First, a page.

For more than two hours on Friday morning, much of the web seemed to grind to a halt—or at least slow to dial-up speed—for many users in the United States.
More than a dozen major websites experienced outages and other technical problems, according to user reports and the web-tracking site downdetector.com. They included The New York Times, Twitter, Pinterest, Reddit, GitHub, Etsy, Tumblr, Spotify, PayPal, Verizon, Comcast, EA, the Playstation network, and others.
How was it possible to take down all those sites at once?
Someone attacked the architecture that held them together—the domain-name system, or DNS, the technical network that redirects users from easy-to-remember addresses like theatlantic.com to a company’s actual web servers. The assault took the form of a distributed denial-of-service attack (DDoS) on one of the major companies that provides other companies access to DNS. A DDoS attack is one in which an attacker floods sites “with so much junk traffic that it can no longer serve legitimate visitors,” as the security researcher Brian Krebs put it in a blog post Friday morning.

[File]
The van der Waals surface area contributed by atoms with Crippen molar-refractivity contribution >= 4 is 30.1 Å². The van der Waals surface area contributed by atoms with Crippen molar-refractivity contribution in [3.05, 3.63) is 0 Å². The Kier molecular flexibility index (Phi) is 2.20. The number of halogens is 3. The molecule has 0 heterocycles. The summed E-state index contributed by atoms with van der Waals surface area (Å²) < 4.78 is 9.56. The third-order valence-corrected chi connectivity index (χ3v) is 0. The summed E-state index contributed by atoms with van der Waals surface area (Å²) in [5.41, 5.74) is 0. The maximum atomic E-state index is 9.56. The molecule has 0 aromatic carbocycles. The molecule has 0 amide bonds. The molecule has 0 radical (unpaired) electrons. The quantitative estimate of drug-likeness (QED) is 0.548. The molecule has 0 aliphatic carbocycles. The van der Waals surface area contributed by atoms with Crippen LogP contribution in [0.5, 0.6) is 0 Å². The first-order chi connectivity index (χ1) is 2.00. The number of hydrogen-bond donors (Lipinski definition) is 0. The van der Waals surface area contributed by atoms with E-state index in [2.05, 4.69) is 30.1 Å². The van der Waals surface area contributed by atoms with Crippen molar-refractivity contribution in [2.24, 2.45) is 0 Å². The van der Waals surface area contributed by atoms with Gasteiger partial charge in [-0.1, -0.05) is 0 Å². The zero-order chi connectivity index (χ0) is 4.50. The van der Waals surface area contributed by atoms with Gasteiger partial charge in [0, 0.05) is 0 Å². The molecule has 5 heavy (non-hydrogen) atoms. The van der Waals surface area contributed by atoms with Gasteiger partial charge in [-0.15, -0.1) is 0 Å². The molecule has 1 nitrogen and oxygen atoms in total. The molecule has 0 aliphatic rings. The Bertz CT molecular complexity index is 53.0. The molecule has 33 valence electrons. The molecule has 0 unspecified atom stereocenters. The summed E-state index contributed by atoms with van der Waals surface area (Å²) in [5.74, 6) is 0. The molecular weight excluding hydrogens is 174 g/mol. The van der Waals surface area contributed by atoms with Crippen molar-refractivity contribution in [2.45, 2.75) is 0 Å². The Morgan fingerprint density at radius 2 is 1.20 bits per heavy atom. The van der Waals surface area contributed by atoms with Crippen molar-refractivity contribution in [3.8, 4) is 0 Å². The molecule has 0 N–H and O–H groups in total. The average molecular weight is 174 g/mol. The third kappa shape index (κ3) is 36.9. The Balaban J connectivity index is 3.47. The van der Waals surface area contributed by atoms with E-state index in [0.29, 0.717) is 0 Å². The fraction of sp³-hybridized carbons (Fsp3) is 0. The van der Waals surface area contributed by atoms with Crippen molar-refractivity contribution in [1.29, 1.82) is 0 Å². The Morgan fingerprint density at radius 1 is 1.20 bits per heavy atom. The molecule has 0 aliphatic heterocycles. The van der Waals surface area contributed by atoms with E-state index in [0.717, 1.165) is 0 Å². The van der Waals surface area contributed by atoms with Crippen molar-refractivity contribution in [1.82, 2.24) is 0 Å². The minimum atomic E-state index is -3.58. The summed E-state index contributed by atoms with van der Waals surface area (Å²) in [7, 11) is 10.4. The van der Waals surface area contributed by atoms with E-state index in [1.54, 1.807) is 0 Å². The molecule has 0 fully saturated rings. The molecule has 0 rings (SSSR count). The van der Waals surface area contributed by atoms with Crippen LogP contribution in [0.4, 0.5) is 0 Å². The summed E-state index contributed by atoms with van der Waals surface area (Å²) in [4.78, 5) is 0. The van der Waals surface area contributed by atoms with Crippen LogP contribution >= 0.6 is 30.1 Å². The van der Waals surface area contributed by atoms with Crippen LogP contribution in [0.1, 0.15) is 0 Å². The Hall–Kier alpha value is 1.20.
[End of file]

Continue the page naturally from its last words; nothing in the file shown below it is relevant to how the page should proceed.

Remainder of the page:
Dyn, a leading DNS provider, confirmed that it experienced a global denial-of-service attack on its “Managed DNS” infrastructure, causing service interruptions across the internet for people on the East Coast. “We have been aggressively mitigating the DDoS attack against our infrastructure,” Scott Hilton, a vice president at Dyn said in a statement provided by a spokesman. The issues had been mostly resolved by 9:20 a.m. Eastern Time, just over two hours after they first reported problems, he said. (Amazon also experienced problems with its hosting services, CNBC reported, but the company has not confirmed them.)